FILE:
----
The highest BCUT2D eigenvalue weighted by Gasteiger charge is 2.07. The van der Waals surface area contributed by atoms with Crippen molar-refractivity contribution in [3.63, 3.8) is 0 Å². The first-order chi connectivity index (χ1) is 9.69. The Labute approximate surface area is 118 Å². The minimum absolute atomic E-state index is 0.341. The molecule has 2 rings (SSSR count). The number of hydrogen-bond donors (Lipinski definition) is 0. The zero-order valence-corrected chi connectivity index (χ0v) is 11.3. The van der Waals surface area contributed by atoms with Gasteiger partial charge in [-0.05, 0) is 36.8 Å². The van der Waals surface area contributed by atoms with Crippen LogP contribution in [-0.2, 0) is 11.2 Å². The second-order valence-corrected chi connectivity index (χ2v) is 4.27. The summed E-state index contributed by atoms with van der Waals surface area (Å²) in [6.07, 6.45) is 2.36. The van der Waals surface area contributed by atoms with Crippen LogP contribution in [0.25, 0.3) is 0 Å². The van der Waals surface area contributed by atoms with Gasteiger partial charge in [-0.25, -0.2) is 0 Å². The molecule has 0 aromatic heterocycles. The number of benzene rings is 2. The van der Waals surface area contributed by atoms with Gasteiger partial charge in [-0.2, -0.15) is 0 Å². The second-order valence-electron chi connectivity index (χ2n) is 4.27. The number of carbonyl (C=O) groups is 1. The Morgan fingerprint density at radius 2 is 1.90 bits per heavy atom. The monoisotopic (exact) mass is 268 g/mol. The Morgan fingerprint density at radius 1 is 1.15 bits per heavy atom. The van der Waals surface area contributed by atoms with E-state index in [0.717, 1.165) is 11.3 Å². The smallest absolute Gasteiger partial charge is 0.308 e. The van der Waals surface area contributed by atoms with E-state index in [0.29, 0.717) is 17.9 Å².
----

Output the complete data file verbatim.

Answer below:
The highest BCUT2D eigenvalue weighted by Gasteiger charge is 2.07. The van der Waals surface area contributed by atoms with Crippen molar-refractivity contribution in [3.63, 3.8) is 0 Å². The first-order chi connectivity index (χ1) is 9.69. The Labute approximate surface area is 118 Å². The minimum absolute atomic E-state index is 0.341. The molecule has 2 rings (SSSR count). The number of hydrogen-bond donors (Lipinski definition) is 0. The zero-order valence-corrected chi connectivity index (χ0v) is 11.3. The van der Waals surface area contributed by atoms with Gasteiger partial charge in [-0.05, 0) is 36.8 Å². The van der Waals surface area contributed by atoms with Crippen LogP contribution in [-0.2, 0) is 11.2 Å². The second-order valence-corrected chi connectivity index (χ2v) is 4.27. The summed E-state index contributed by atoms with van der Waals surface area (Å²) in [6.07, 6.45) is 2.36. The van der Waals surface area contributed by atoms with Crippen LogP contribution in [0.25, 0.3) is 0 Å². The van der Waals surface area contributed by atoms with Gasteiger partial charge in [-0.25, -0.2) is 0 Å². The molecule has 0 aromatic heterocycles. The number of benzene rings is 2. The van der Waals surface area contributed by atoms with Gasteiger partial charge in [-0.2, -0.15) is 0 Å². The second-order valence-electron chi connectivity index (χ2n) is 4.27. The number of carbonyl (C=O) groups is 1. The Morgan fingerprint density at radius 2 is 1.90 bits per heavy atom. The monoisotopic (exact) mass is 268 g/mol. The Morgan fingerprint density at radius 1 is 1.15 bits per heavy atom. The van der Waals surface area contributed by atoms with E-state index in [0.717, 1.165) is 11.3 Å². The smallest absolute Gasteiger partial charge is 0.308 e. The van der Waals surface area contributed by atoms with E-state index in [0.29, 0.717) is 17.9 Å².